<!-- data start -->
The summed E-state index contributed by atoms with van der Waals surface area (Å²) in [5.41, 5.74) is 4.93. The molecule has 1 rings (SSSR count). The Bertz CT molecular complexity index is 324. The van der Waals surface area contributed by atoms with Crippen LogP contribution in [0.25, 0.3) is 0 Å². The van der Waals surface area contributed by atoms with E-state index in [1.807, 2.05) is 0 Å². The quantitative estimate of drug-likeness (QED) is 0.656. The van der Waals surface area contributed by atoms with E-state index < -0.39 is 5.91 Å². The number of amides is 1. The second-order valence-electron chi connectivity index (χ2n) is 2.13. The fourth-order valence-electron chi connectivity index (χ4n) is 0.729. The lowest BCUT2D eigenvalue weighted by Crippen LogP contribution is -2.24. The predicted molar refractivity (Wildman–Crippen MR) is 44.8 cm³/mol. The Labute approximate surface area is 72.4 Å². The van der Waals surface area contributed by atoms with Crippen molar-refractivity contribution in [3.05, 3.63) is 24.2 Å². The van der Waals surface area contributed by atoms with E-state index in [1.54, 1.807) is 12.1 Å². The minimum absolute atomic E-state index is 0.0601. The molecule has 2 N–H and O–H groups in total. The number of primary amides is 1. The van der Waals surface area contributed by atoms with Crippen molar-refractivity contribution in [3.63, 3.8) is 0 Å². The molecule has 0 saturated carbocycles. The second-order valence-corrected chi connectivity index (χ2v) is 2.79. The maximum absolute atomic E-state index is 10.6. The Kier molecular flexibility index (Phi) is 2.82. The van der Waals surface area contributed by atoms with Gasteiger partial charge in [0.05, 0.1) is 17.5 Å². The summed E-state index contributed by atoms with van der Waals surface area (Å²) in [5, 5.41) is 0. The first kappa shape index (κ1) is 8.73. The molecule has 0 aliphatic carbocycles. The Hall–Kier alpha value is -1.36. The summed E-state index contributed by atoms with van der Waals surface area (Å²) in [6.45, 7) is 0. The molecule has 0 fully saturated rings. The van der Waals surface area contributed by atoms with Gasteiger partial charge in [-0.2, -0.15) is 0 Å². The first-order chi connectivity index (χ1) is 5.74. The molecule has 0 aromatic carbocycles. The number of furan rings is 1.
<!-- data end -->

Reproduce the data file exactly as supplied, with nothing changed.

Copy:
The summed E-state index contributed by atoms with van der Waals surface area (Å²) in [5.41, 5.74) is 4.93. The molecule has 1 rings (SSSR count). The Bertz CT molecular complexity index is 324. The van der Waals surface area contributed by atoms with Crippen LogP contribution in [0.25, 0.3) is 0 Å². The van der Waals surface area contributed by atoms with E-state index in [1.807, 2.05) is 0 Å². The quantitative estimate of drug-likeness (QED) is 0.656. The van der Waals surface area contributed by atoms with E-state index < -0.39 is 5.91 Å². The number of amides is 1. The second-order valence-electron chi connectivity index (χ2n) is 2.13. The fourth-order valence-electron chi connectivity index (χ4n) is 0.729. The lowest BCUT2D eigenvalue weighted by Crippen LogP contribution is -2.24. The predicted molar refractivity (Wildman–Crippen MR) is 44.8 cm³/mol. The Labute approximate surface area is 72.4 Å². The van der Waals surface area contributed by atoms with Crippen molar-refractivity contribution in [3.05, 3.63) is 24.2 Å². The van der Waals surface area contributed by atoms with E-state index in [1.54, 1.807) is 12.1 Å². The minimum absolute atomic E-state index is 0.0601. The molecule has 2 N–H and O–H groups in total. The number of primary amides is 1. The van der Waals surface area contributed by atoms with Crippen molar-refractivity contribution in [3.63, 3.8) is 0 Å². The molecule has 0 saturated carbocycles. The second-order valence-corrected chi connectivity index (χ2v) is 2.79. The maximum absolute atomic E-state index is 10.6. The Kier molecular flexibility index (Phi) is 2.82. The van der Waals surface area contributed by atoms with Gasteiger partial charge in [0.05, 0.1) is 17.5 Å². The summed E-state index contributed by atoms with van der Waals surface area (Å²) in [5, 5.41) is 0. The first kappa shape index (κ1) is 8.73. The molecule has 0 aliphatic carbocycles. The Hall–Kier alpha value is -1.36. The summed E-state index contributed by atoms with van der Waals surface area (Å²) in [6.45, 7) is 0. The molecule has 0 fully saturated rings. The van der Waals surface area contributed by atoms with Gasteiger partial charge in [-0.2, -0.15) is 0 Å². The first-order chi connectivity index (χ1) is 5.74. The molecule has 0 aromatic carbocycles. The number of furan rings is 1.